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4,4 von 5 Sternen
4,4 von 5 Sternen
Who Owns The Future?
Format: Gebundene Ausgabe|Ändern

am 29. Mai 2013
*A full executive summary of this book will be available at newbooksinbrief dot com, on or before Tuesday, June 4, 2013.

The main argument: Not so long ago the Internet was seen as the next great economic engine. The optimism was never higher than at the peak of the dot-com boom in the late 1990s, of course; but even after the dot-com bust in the early 2000s, many believed that this was but the growing pains of an emerging industry, and that in the long run the Internet would yet provide the foundation for a new and improved information economy.

Since that time, it is certainly the case that the Internet has spawned a few major successes (such as Google, Amazon, eBay and now Facebook), as well as a host of hopefuls (such as Twitter, Kickstarter, Pinterest and Instagram). However, it cannot be said that the economy has enjoyed a great boost since the Internet exploded. On the contrary, the economy has, at best, stagnated—and it currently shows no signs of escaping its slump. So what went wrong?

According to Silicon Valley luminary Jarion Lanier, the problem is not so much with the Internet per se, but with how it has been set up, and how the major Internet companies themselves are organized. To begin with, major Internet companies tend to form monopolies, or near-monopolies, and on a global scale (mainly because Internet networks are able to reach a global audience and undercut local players, but also because these networks are more valuable to their users as they grow larger [for instance, it is most convenient to just join Facebook to connect with friends because this is the platform that most people, for whatever reason, have come to use—it just simplifies things]). The formation of monopolies and near monopolies destroys competition, of course, which compromises economic growth.

Even more important than this, though, is that Internet megaliths employ relatively few people, and have very little overhead (thus they simply don’t contribute much back to the economy). You see, the business plan of most successful Internet companies is to offer a particular service for free (such as Internet search efficiency with Google, or social connecting with Facebook, or business connecting with LinkedIn, or an auction platform with eBay, or music and video files on a sharing site etc). The framework of the platform is provided by the company, but the content of the service is provided by the users (indexable websites on Google, Facebook pages on Facebook, LinkedIn profiles on LinkedIn, auction items on eBay, and music and video files on sharing sites). The site attracts users with the prospect of a free and useful service, and the site itself makes revenue through selling advertising space. Oftentimes, the company collects information from its users through its activities on the platform, and uses this information to help target them with ads and/or sells this information to third parties so these third parties can use it themselves. (Lanier calls companies that operate in this way Siren Servers.) [This very website, it will be noticed, is a cog in this set up.]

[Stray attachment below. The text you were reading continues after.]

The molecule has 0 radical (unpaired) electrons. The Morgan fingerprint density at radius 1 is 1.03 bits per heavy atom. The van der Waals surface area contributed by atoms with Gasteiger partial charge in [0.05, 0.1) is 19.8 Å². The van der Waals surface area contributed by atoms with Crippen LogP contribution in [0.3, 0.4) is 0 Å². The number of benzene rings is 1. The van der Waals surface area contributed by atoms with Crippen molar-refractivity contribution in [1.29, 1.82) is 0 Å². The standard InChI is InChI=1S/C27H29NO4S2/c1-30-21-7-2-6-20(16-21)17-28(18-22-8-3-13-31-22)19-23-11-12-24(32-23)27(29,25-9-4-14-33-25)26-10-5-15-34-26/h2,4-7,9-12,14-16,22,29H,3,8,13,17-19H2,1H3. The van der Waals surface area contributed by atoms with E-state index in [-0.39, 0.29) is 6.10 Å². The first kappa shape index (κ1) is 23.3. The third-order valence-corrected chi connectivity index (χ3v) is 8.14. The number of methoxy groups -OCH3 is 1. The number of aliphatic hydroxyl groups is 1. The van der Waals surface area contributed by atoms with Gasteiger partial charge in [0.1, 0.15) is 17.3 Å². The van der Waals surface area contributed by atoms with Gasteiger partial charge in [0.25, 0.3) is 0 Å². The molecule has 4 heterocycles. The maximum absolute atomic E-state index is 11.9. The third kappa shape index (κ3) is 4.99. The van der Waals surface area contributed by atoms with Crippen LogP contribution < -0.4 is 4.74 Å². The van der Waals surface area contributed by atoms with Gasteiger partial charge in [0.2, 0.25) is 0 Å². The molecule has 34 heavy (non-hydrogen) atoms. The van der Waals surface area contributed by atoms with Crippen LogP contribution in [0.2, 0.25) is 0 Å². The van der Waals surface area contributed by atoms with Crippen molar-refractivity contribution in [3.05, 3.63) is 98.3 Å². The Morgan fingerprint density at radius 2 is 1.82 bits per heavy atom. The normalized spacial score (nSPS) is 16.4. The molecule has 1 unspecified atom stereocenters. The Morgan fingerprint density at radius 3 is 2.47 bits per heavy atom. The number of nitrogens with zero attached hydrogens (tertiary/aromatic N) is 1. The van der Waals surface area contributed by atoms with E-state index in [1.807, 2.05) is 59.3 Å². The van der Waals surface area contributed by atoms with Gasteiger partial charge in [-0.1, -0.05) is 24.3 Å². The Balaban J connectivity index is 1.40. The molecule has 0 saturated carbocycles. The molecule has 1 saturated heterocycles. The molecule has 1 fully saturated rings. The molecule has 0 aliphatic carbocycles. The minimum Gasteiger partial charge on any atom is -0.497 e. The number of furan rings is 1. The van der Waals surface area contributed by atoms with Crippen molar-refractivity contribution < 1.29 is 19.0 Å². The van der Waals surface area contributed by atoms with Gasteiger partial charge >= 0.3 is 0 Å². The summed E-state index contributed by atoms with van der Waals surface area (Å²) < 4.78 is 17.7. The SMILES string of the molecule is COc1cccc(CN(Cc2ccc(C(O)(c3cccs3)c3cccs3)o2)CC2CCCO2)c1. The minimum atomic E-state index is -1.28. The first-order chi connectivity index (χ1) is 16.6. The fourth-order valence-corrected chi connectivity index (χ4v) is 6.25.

As we can see, then, a big part of the value of these Internet companies comes from their users’ information, and the content providers whose material is being shared no end. Now, if these users and content providers were being paid fairly for their contributions (according to how much value they brought to the Internet companies), we could surely expect a major economic boost as a result. Instead, the users and content providers are paid nothing for their contributions (or at most a fraction of what their contributions represent). The end result of this is that wealth is concentrated at the top—in the hands of the major Internet companies—and the economy as a whole suffers (since few jobs are created to allow the wealth to trickle down).

And that’s just the beginning. The fact is that more and more things are being digitized as we move forward (for instance, driving is being digitized through driverless cars, education lessons are being digitized through being recorded on digital equipment, and even physical objects are being digitized through 3D printing). As things become digitized they become capable of being shared over the Internet for next to nothing. This will inevitably mean the further erosion of productive jobs (and whole industries—such as has already occurred in the music and video industries).

Ultimately, the only wealth-generating endeavor left will be the Internet platforms that share all of this information. Of course, with nothing productive left to advertise, their revenues will fall off as well, so even they won’t be making any money. For Lanier, this is the fate we can expect unless we change the game we are currently playing.